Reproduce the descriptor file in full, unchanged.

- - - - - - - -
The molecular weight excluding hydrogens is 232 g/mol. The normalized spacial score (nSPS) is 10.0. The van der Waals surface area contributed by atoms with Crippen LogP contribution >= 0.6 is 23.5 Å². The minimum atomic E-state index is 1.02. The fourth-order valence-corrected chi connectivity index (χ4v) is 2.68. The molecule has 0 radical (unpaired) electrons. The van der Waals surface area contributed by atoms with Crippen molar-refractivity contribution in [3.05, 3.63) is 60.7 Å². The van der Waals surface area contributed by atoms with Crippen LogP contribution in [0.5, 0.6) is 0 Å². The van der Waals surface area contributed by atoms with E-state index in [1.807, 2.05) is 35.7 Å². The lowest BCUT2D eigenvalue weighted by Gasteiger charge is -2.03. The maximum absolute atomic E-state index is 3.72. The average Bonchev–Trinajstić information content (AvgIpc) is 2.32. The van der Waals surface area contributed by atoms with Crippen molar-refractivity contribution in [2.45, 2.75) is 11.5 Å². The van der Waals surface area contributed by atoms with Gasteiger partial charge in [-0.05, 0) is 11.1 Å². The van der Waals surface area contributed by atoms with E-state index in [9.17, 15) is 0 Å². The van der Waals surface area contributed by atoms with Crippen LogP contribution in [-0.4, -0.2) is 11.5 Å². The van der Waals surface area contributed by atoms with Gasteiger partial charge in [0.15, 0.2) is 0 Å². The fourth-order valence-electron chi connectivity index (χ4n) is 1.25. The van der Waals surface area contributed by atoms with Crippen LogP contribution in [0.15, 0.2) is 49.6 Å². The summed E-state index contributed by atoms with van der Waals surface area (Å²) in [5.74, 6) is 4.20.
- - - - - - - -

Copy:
The molecular weight excluding hydrogens is 232 g/mol. The normalized spacial score (nSPS) is 10.0. The van der Waals surface area contributed by atoms with Crippen LogP contribution >= 0.6 is 23.5 Å². The minimum atomic E-state index is 1.02. The fourth-order valence-corrected chi connectivity index (χ4v) is 2.68. The molecule has 0 radical (unpaired) electrons. The van der Waals surface area contributed by atoms with Crippen molar-refractivity contribution in [3.05, 3.63) is 60.7 Å². The van der Waals surface area contributed by atoms with Crippen LogP contribution in [0.5, 0.6) is 0 Å². The van der Waals surface area contributed by atoms with E-state index in [1.807, 2.05) is 35.7 Å². The lowest BCUT2D eigenvalue weighted by Gasteiger charge is -2.03. The maximum absolute atomic E-state index is 3.72. The average Bonchev–Trinajstić information content (AvgIpc) is 2.32. The van der Waals surface area contributed by atoms with Crippen molar-refractivity contribution in [2.45, 2.75) is 11.5 Å². The van der Waals surface area contributed by atoms with Gasteiger partial charge in [-0.05, 0) is 11.1 Å². The van der Waals surface area contributed by atoms with E-state index in [9.17, 15) is 0 Å². The van der Waals surface area contributed by atoms with Crippen LogP contribution in [-0.4, -0.2) is 11.5 Å². The van der Waals surface area contributed by atoms with Gasteiger partial charge in [0.15, 0.2) is 0 Å². The fourth-order valence-electron chi connectivity index (χ4n) is 1.25. The van der Waals surface area contributed by atoms with Crippen LogP contribution in [0.15, 0.2) is 49.6 Å². The summed E-state index contributed by atoms with van der Waals surface area (Å²) in [5.74, 6) is 4.20.